Notwithstanding its relatively modest growth in the early years, Pillowtex developed a reputation as a potent competitor. According to a 1990 article in trade journal HFD-The Weekly Home Furnishings Newspaper, one customer went so far as to nickname it the gorilla. Rivals had no choice but to concede the companys preeminence in pillows. One unidentified competitor told HFDs Sharyn Bernard, Theyre an excellent company. Everyone thinks of Pillowtex [when they want bed pillows]. The firm also garnered a reputation for having a creative sales force and for establishing, rather than following, product trends.

John Silverthorne would continue to own and operate Pillowtex throughout much of its first four decades in business. In 1973, the founder established a long-range succession scheme by promoting Charles Chuck Hansen, Jr. to president. Hansen had joined the company in 1965 at the age of 25 and quickly advanced from the ranks of sales representatives to the executive offices. Although he had not originally expected to make a lifetime career at Pillowtex, he told the Dallas Business Journals Sean Wood that he hoped to make it the largest and most profitable maker and seller of pillows, comforters and bed pads.

Hansen and Silverthorne believed that the best way to achieve that goal was to buy market share. The company averaged one acquisition about every four years from 1970 to 1981, adding Perl Pillow, Synthetic Pillows, Inc., and Globe Feather & Down during the period. By 1982, organic growth and acquisitions had boosted the pillow companys sales to about $56 million and made it the leader of the industry.

Diversification into Other Top-of-the-Bed Goods in the 1980s

Having achieved dominance in its core business, Pillowtex sought growth through other avenues in the 1980s. Acquisitions throughout the decade both supplemented Pillowtexs pillowmaking operations and added mattress pads to the product line. The company purchased two mattress pad companiesLos Angeles-based Bedcovers, Inc. and Acme Quilting Co., Inc., Americas oldest mattress pad producerin 1983 alone. The Acme purchase also gave Pillowtex the capacity to manufacture comforters, throw pillows, moving van pads, and such decorative goods as dust ruffles and pillow shams.

Hansen noted that these additions not only boosted Pillowtexs sales volume, but also helped to shield it from downturns in individual categories. A desire to gain manufacturing and marketing synergies was another motivation behind the acquisition strategy.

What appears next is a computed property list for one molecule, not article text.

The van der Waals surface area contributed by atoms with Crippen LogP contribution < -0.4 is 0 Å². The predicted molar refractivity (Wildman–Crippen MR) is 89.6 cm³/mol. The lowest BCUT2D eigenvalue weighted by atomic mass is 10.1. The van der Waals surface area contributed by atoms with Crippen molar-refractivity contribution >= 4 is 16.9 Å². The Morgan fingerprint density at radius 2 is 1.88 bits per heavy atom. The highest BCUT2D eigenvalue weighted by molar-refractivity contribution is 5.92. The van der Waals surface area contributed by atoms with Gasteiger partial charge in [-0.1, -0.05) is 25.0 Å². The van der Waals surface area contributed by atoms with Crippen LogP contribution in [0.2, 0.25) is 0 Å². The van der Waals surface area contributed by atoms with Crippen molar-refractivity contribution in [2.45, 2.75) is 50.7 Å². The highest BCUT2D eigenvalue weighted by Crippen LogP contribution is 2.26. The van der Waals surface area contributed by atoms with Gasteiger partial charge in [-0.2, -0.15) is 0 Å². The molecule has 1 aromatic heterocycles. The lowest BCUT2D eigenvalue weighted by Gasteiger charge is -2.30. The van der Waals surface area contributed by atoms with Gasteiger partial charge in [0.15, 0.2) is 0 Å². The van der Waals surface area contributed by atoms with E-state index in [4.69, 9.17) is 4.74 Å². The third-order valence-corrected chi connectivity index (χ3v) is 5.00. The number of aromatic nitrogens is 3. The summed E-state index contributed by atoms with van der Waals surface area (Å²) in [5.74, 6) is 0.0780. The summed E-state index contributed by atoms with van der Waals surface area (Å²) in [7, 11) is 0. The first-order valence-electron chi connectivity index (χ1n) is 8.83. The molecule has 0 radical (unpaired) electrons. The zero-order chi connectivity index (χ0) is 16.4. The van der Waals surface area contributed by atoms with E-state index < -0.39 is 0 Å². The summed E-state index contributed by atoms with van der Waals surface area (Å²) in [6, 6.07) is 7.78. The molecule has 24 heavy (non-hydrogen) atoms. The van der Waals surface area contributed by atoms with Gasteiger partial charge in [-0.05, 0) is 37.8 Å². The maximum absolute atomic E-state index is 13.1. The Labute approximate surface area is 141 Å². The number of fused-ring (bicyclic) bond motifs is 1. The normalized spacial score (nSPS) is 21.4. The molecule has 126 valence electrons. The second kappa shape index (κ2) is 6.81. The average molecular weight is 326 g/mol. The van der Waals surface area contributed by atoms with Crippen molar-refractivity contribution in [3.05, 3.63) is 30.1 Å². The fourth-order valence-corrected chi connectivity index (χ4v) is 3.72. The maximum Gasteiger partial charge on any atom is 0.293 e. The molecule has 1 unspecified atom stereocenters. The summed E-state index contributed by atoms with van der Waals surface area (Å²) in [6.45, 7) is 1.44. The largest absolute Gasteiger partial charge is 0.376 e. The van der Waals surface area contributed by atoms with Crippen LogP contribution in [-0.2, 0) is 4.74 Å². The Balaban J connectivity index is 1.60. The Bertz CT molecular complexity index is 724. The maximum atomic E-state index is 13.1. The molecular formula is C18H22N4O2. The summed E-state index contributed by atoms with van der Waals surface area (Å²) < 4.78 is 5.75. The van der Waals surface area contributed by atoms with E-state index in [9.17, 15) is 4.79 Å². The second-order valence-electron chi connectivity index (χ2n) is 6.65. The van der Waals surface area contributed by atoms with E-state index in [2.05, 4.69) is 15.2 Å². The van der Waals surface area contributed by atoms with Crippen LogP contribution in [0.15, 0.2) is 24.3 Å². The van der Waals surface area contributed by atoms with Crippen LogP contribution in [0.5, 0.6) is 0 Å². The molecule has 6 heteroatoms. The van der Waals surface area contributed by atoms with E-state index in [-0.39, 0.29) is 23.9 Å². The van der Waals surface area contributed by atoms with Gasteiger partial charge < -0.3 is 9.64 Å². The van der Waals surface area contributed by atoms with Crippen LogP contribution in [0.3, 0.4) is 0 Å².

Pillowtex grew so fast in the late 1980s that one competitor filed suit against it, charging that the company had violated antitrust laws and was becoming a monopoly. The lawsuit arose from Pillowtexs 1987 acquisition of Sumergrade Corporation, a North Carolina manufacturer. The $9.3 million purchase of this bankrupt business made Pillowtex the nations leading producer of down comforters and boosted its capacity in decorative throw pillows, a fast-growing, high margin segment. (The Texas company would further augment its decorative pillow business with the 1991 acquisition of Nettle Creek Corporation.) Sumergrade also gave its new parent a valuable Ralph Lauren Home Furnishings license and enhanced its presence on the East Coast. The antitrust suit was unsuccessful, and Pillowtexs growth continued unabated.

Some competitors speculated that Pillowtexs rapid expansion would be its downfall, making it a slow-moving giant. The company combated that tendency with a quick response (QR) program that incorporated electronic data interchange (EDI). QR coordinated information shared by the merchandiser and the manufacturer such that when a sales clerk scanned the inventory number of a given product, the network automatically reordered the item from Pillowtex. The system reduced paperwork and lead time, thereby cutting costs for both parties and creating a just-in-time-like operation. By the mid-1990s, all but about ten percent of the companys customers placed their orders through EDI, leading analysts with Wheat, First Securities to call Pillowtex one of the most technologically integrated and advanced of pillow and blanket manufacturers.

Rapid Growth Marks the Early 1990s

Chuck Hansen advanced to chief executive officer and chairman when the founder died of cancer in December 1992. The new leader quickly prepared Pillowtex for an initial public offering (IPO) in 1993. The floatation offered about one-third of the companys equity to the public, while Hansen and Silverthornes widow, Mary R. Silverthorne, split most of the remaining interest. This arrangement permitted the company to raise funds for both the Silverthorne estate and Pillowtexs growth, while maintaining control among corporate insiders.